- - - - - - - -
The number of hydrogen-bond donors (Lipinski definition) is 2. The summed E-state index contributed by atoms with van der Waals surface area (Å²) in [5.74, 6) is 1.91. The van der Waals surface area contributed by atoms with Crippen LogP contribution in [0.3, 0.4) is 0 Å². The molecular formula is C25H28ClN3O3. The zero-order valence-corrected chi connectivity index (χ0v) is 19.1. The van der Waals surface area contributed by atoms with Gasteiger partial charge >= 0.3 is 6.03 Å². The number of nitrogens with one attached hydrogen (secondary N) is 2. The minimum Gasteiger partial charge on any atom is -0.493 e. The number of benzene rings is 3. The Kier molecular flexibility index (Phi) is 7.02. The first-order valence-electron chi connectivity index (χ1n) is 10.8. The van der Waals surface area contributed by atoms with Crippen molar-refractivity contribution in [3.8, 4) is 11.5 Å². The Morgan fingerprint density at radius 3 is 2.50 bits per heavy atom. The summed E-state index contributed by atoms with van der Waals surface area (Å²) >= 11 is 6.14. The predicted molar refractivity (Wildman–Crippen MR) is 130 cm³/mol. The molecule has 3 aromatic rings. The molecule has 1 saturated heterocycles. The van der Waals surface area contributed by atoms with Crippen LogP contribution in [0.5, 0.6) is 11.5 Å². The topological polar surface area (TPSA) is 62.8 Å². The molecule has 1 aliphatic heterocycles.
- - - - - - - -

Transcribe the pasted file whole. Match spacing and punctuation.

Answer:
The number of hydrogen-bond donors (Lipinski definition) is 2. The summed E-state index contributed by atoms with van der Waals surface area (Å²) in [5.74, 6) is 1.91. The van der Waals surface area contributed by atoms with Crippen LogP contribution in [0.3, 0.4) is 0 Å². The molecular formula is C25H28ClN3O3. The zero-order valence-corrected chi connectivity index (χ0v) is 19.1. The van der Waals surface area contributed by atoms with Gasteiger partial charge >= 0.3 is 6.03 Å². The number of nitrogens with one attached hydrogen (secondary N) is 2. The minimum Gasteiger partial charge on any atom is -0.493 e. The number of benzene rings is 3. The Kier molecular flexibility index (Phi) is 7.02. The first-order valence-electron chi connectivity index (χ1n) is 10.8. The van der Waals surface area contributed by atoms with Crippen molar-refractivity contribution in [3.8, 4) is 11.5 Å². The Morgan fingerprint density at radius 3 is 2.50 bits per heavy atom. The summed E-state index contributed by atoms with van der Waals surface area (Å²) >= 11 is 6.14. The predicted molar refractivity (Wildman–Crippen MR) is 130 cm³/mol. The molecule has 3 aromatic rings. The molecule has 1 saturated heterocycles. The van der Waals surface area contributed by atoms with Crippen LogP contribution in [0.5, 0.6) is 11.5 Å². The topological polar surface area (TPSA) is 62.8 Å². The molecule has 1 aliphatic heterocycles.